Do Wellness Programs Make Cents?

Employers are investing in ways to contain health-care costs, but few know what they're getting back.

While employee health-improvement programs have become more and more popular as a way to contain firms’ health-care costs in recent years, very few companies actually know how much their investments in such programs as on-site flu shots and free annual checkups are yielding, according to a recent survey of large employers by Fidelity Investments and the National Business Group on Health.

Virtually all companies now offer some element of health-improvement programs, with such items as employee-assistance programs and on-site flu shots nearly standard. Other popular programs include nurse hotlines, fitness and nutrition counseling, disease-management programs, and health fairs or other on-site education. Even the least-popular program included in the survey, on-site health clinics, is being used by a sizable number of firms — 32% — and several experts believe the number will grow soon.

However, less than half — around 40% — aggregate return on investment across all programs. Furthermore, only 19% of companies are accurately capturing the costs of such programs, while 62% are underestimating the amount they spend, according to independent estimates calculated by Fidelity.

Rather than a stunning lack of discipline, the results indicate the inherent difficulty of trying to measure health-care outcomes, says Helen Darling, president of NBGH, an advocacy group for large employers. “It’s really hard to quantify the success of these programs in a rigorous way,” she says.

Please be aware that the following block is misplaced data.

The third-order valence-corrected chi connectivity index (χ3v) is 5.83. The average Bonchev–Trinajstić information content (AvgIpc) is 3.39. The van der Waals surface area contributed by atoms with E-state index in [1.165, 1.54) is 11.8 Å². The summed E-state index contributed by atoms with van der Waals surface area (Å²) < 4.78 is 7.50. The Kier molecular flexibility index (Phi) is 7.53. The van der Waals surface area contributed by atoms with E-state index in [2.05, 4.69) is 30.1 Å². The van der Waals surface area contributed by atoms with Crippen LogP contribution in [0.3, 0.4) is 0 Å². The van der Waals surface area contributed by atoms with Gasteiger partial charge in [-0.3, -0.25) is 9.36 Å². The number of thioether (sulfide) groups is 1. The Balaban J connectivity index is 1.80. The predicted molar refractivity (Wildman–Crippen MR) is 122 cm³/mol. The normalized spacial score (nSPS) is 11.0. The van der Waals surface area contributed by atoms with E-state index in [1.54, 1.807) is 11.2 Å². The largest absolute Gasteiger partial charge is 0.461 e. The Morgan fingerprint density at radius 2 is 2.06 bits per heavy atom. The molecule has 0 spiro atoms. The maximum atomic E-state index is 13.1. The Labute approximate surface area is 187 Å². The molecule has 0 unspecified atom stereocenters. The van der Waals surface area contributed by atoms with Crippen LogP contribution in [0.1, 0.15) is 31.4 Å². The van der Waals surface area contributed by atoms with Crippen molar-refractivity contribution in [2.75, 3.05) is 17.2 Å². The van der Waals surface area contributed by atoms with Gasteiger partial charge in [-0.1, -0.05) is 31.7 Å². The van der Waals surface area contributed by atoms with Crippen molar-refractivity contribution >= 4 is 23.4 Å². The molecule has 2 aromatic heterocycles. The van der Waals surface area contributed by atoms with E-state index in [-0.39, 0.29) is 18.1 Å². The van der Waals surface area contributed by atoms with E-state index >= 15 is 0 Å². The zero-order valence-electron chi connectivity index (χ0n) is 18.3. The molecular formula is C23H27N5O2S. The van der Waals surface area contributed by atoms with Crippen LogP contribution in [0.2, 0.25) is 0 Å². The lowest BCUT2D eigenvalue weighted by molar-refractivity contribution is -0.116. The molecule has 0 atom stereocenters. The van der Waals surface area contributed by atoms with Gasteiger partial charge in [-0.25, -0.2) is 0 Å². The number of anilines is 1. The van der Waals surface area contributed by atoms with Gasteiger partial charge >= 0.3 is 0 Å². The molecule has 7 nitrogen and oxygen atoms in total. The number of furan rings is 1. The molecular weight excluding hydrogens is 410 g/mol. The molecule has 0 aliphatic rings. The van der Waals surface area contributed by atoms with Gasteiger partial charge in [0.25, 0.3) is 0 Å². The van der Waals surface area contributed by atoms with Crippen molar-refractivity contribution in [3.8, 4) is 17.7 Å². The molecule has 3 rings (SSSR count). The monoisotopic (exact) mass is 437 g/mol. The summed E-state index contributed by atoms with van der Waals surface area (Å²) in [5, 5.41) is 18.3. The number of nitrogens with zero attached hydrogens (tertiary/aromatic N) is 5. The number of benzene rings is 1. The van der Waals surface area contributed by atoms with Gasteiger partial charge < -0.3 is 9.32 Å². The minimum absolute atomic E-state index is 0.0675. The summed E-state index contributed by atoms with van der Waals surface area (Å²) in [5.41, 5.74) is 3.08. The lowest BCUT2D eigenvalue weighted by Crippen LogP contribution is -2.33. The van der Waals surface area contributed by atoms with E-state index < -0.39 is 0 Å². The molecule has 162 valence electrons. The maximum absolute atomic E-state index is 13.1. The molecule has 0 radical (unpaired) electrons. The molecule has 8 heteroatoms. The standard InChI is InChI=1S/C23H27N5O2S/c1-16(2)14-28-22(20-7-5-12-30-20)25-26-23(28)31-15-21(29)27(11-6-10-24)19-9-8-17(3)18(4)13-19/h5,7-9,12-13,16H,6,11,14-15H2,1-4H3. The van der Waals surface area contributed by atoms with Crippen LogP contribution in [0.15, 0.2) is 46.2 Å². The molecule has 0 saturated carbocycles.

A big complicating factor is that most companies have multiple programs with multiple vendors, and not all vendors are likely to translate outcomes into the common denominator of dollars. According to the survey, 58% have two to five vendors for health-improvement programs, and 30% have six or more. On top of that, the best outcome in many cases is a cost avoidance, such as prescriptions not needed, which in itself can be hard to track and define.

Data-storage giant EMC, for example, has several key initiatives under way to improve employee health, including personal electronic health records, a dietary program to stop hypertension, and opportunities for people with chronic diseases to be monitored remotely. Each program is being developed with different partners, and not all can produce crisp data since much of the savings is in cost avoidance. “You might be able to choose a lower-cost drug or avoid a lab test with a new doctor by virtue of having your health record so easily accessible,” but employees wouldn’t necessarily report such savings in a systematic way, says Delia Vetter, EMC’s senior director of benefits and programs.

That’s not to say there’s no effort to measure savings. A pilot of the dietary program showed the company avoided nearly $1,000 in medical and drug costs per participant, and EMC is hoping to eventually get a measure of the productivity gains that go along with that. In general, though, “it’s just intuitive — if employees aren’t at the doctor’s office and they’re feeling good, they’re more productive,” says Vetter.

Even the numbers companies get from their vendors should produce some skepticism, Darling says, because much depends on timing. Many smokers, for example, attempt to quit many times before they give up for good, just as many people trying to lose weight often have trouble maintaining the loss. “Multiple quits and failures are very common, so whether a program is considered a success or a failure depends on how you do the cut and when you track the data,” she notes.


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